Ah, Canadian Poutine. The Canadians’ most delightful invention for the perfect, stumbling-home-from-the-bar-need-a-greasy-snack treat. Poutine features crunchy french fries soaked in brown gravy and then topped with cheese curds. Can you imagine anything more perfect?
What first began as a menu item on one restaurant’s offerings near Drummondville, Quebec in the 1950s has quickly become a staple across Canadian cuisine.
I don’t know about you, but as someone that lives in the United States (and VERY close to Canada), I know a little bit about Poutine. At least Michigan– and I suspect most states in the USA– is no stranger to Canadian Poutine being on the bar appetizer menu.
Where Was Poutine Invented? What Does Poutine Mean?
There is much debate over the true origins of Poutine? Was Poutine invented in 1957 at L’Idéal in Warwick, Quebec? One customer in a rush asked the restaurant to throw each of his separate menu items– cheese curds and fries– together in the same to go bag. When he opened the bag and peered inside, the customer allegedly exclaimed that his to go order was “poutine!” meaning “a mess”.
Perhaps, instead, poutine can be credited to Jean-Paul Roy, the owner of the restaurant Le Roy Jucep. Roy noticed that his customers would often combine the french fries, gravy and cheese curds that he sold separately into one large meal. Eventually, he put the combination on his menu…. And later patented the idea.
When did Poutine Become Popular in Canada?
Poutine became popular in Canada shortly after its invention, but for quite some time, the dish wasn’t called “poutine”. The mixture of fries with cheese curds was called “mixte” for quite some time. Once larger restaurant chains started selling the dish, its name transformed.
Now, poutine has become so popular in Canada that it is the country’s national dish. McDonalds and Burger King even sell their own versions of the infamous Canadian treat.
Different regions of Canada feature their own versions of Canadian poutine. For example, Newfoundland will also serve a dish called “poutine”, but instead of cheese curds, the dish will feature “dressing” or “stuffing”.
Are Canadian Poutine and Disco Fries the Same?
At first glance, it seems to be so. In fact, Disco Fries are New Jersey’s answer to the infamous Canadian poutine. However, there is one glaring difference between the two:
While Canadian Poutine features fries, gravy, and cheese curds, disco fries features fries, gravy, and cheese sauce. (Here is a recipe for Jersey Diner-Style Disco Fries from Parsnips and Pastries).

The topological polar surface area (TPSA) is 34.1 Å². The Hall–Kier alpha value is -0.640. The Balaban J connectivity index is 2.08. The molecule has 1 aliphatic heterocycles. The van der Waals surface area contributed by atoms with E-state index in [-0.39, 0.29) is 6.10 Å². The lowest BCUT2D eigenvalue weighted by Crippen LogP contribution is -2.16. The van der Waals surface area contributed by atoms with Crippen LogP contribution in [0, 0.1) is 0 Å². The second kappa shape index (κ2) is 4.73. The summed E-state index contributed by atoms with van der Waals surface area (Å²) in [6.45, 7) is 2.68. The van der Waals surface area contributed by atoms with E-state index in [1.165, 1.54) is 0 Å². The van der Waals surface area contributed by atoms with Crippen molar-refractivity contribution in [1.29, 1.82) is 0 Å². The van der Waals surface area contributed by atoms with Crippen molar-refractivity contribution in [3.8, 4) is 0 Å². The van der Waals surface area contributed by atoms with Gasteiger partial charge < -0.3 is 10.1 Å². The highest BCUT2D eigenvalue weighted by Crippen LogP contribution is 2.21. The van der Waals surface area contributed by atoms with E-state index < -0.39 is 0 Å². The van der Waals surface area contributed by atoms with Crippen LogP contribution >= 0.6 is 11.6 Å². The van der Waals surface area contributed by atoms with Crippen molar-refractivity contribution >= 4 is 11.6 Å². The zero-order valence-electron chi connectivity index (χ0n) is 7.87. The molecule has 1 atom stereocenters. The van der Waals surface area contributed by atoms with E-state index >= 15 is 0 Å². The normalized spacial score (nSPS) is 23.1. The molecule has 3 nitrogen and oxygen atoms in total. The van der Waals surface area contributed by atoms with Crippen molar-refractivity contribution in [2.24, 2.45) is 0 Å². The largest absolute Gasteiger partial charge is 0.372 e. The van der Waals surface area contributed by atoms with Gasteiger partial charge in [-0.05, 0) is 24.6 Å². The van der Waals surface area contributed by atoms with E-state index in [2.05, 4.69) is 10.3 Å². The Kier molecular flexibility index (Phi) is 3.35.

You know what? That doesn’t sound the same to me at all 😉
Seriously, though, Canadians take their cheese curds seriously, and for good reason! A poutine without cheese curds is not a poutine at all.
Cheese Curds for Your Canadian Poutine
One of the most important tips that I received from my Canadian friends about making Canadian poutine is to look for high quality cheese curds. Your curds should squeak when you bite into them! If they don’t they’re not high quality enough curds.
Don’t judge me, but my curds didn’t squeak….. Oops…
What is Poutine Gravy Made Of?
What Else Do I Need to Make Poutine?
For full measurements and instructions, see the recipe card below.
How to Make Canadian Poutine
Follow my recipe for how to make the BEST crunchy fries (inspired by Belgium).
Heat oil in pan. Stir beef chuck 5-7 minutes until beef begins to brown.
Add butter. Reduce heat to medium and stir until it melts.
Add diced onion, salt, black pepper
Wait until onion browns.
Add flour for roux and whisk. Let sit for 3 minutes.
Add the beef broth.
Turn your heat to high so your gravy can hit a simmer
Cook for 15-20 minutes uncovered, depending on the consistency you’d like your gravy to reach
Top fries with gravy and cheese curds and enjoy
I hope you enjoy this recipe! If you do, don’t forget to leave a comment on my post letting me know. And if you did like it, make sure to check out these other recipes that you might also like:
- Goat Cheese Puff Pastry with Papaya Jam
- Boolawnee (Fried Leek Appetizer)
- Fries with Andalouse Sauce
- Creamy, Vegetable Stuffed Mashed Potatoes (Stoemp from Belgium)
Canadian Poutine Recipe
- 1 tbsp olive oil
- 1 lb. beef chuck chopped into tiny bits
- 5 tbsp butter
- 1 quart Beef broth
- 1 Onion chopped
- 3 tbsp Flour
- 3/4 tsp Salt
- Fresh ground Black pepper to taste
- 5 Idaho Potatoes
- 1 Container Sunflower Oil for deep frying
- Sea Salt
- Cheese curds
Heat a tbsp of olive oil in pan. Stir beef chuck 5-7 minutes until beef begins to brown.
Add butter. Reduce heat to medium and stir until it melts.
Add diced onion, salt, and black pepper. Continue stirring until the onion browns.
Add flour for roux and whisk to combine. Let sit for 3 minutes.
Add the beef broth and turn the heat to high so that the gravy reaches a simmer.
Allow to simmer for 15-20 minutes, uncovered depending on the desired consistency.
Peel potatoes and cut into fry shapes (about ½ inch thick and 4 inches long).
Fill a bowl with water and add the raw potatoes. Let sit for a few minutes until the water becomes cloudy, empty the bowl, refill with fresh water, and put the raw potato fries back in. Continue until the water remains clear.
In a large pot, heat oil to 325 degrees. Add the potatoes (about ¼ at a time) and fry for about 4-5 minutes.
Remove from the oil and let drain on paper towel. Ensure that oil comes back to 325 degrees before adding your next round of fries.
Allow the potatoes to cool completely– for at least a half an hour. When the potatoes are completely cooled, reheat the oil to 375 degrees.
Sprinkle salt on the potatoes. Put them in the oil again, this time frying to your liking (about 3-6 minutes).
Remove, drain, and salt again.
On a plate, layer the fries, a spoonful of poutine gravy and your cheese curds. Enjoy!
Leave a comment on this page letting me know what you think!
Recipe copyright The Foreign Fork. For educational and personal use only.